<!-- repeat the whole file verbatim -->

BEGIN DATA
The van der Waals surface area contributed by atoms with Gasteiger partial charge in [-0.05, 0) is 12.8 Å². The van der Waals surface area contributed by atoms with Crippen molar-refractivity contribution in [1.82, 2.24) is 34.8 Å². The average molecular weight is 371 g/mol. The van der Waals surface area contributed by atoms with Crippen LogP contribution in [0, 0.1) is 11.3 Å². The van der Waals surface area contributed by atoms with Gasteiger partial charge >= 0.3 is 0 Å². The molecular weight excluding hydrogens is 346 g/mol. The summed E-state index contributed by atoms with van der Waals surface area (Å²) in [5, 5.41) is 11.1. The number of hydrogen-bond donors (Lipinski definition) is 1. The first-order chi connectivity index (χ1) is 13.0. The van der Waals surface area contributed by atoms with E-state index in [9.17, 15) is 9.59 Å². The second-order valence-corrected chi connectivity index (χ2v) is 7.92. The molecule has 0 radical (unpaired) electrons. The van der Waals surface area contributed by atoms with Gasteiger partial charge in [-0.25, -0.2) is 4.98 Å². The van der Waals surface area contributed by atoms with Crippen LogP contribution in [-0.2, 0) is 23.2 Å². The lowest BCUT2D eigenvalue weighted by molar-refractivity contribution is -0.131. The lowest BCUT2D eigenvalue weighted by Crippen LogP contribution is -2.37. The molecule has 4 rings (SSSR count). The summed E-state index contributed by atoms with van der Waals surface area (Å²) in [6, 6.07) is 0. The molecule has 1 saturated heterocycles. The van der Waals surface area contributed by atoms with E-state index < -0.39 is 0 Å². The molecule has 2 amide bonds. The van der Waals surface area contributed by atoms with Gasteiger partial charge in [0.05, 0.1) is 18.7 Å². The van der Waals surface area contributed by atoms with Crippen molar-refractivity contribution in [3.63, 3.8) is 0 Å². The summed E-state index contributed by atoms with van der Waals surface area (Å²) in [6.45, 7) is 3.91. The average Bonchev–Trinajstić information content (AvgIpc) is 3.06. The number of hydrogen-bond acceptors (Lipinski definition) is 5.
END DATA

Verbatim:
The van der Waals surface area contributed by atoms with Gasteiger partial charge in [-0.05, 0) is 12.8 Å². The van der Waals surface area contributed by atoms with Crippen molar-refractivity contribution in [1.82, 2.24) is 34.8 Å². The average molecular weight is 371 g/mol. The van der Waals surface area contributed by atoms with Crippen LogP contribution in [0, 0.1) is 11.3 Å². The van der Waals surface area contributed by atoms with Gasteiger partial charge >= 0.3 is 0 Å². The molecular weight excluding hydrogens is 346 g/mol. The summed E-state index contributed by atoms with van der Waals surface area (Å²) in [5, 5.41) is 11.1. The number of hydrogen-bond donors (Lipinski definition) is 1. The first-order chi connectivity index (χ1) is 13.0. The van der Waals surface area contributed by atoms with E-state index in [9.17, 15) is 9.59 Å². The second-order valence-corrected chi connectivity index (χ2v) is 7.92. The molecule has 0 radical (unpaired) electrons. The van der Waals surface area contributed by atoms with Gasteiger partial charge in [-0.25, -0.2) is 4.98 Å². The van der Waals surface area contributed by atoms with Crippen LogP contribution in [-0.2, 0) is 23.2 Å². The lowest BCUT2D eigenvalue weighted by molar-refractivity contribution is -0.131. The lowest BCUT2D eigenvalue weighted by Crippen LogP contribution is -2.37. The molecule has 4 rings (SSSR count). The summed E-state index contributed by atoms with van der Waals surface area (Å²) in [6, 6.07) is 0. The molecule has 1 saturated heterocycles. The van der Waals surface area contributed by atoms with E-state index < -0.39 is 0 Å². The molecule has 2 amide bonds. The van der Waals surface area contributed by atoms with Gasteiger partial charge in [0.05, 0.1) is 18.7 Å². The van der Waals surface area contributed by atoms with Crippen molar-refractivity contribution in [3.63, 3.8) is 0 Å². The summed E-state index contributed by atoms with van der Waals surface area (Å²) in [6.45, 7) is 3.91. The average Bonchev–Trinajstić information content (AvgIpc) is 3.06. The number of hydrogen-bond acceptors (Lipinski definition) is 5.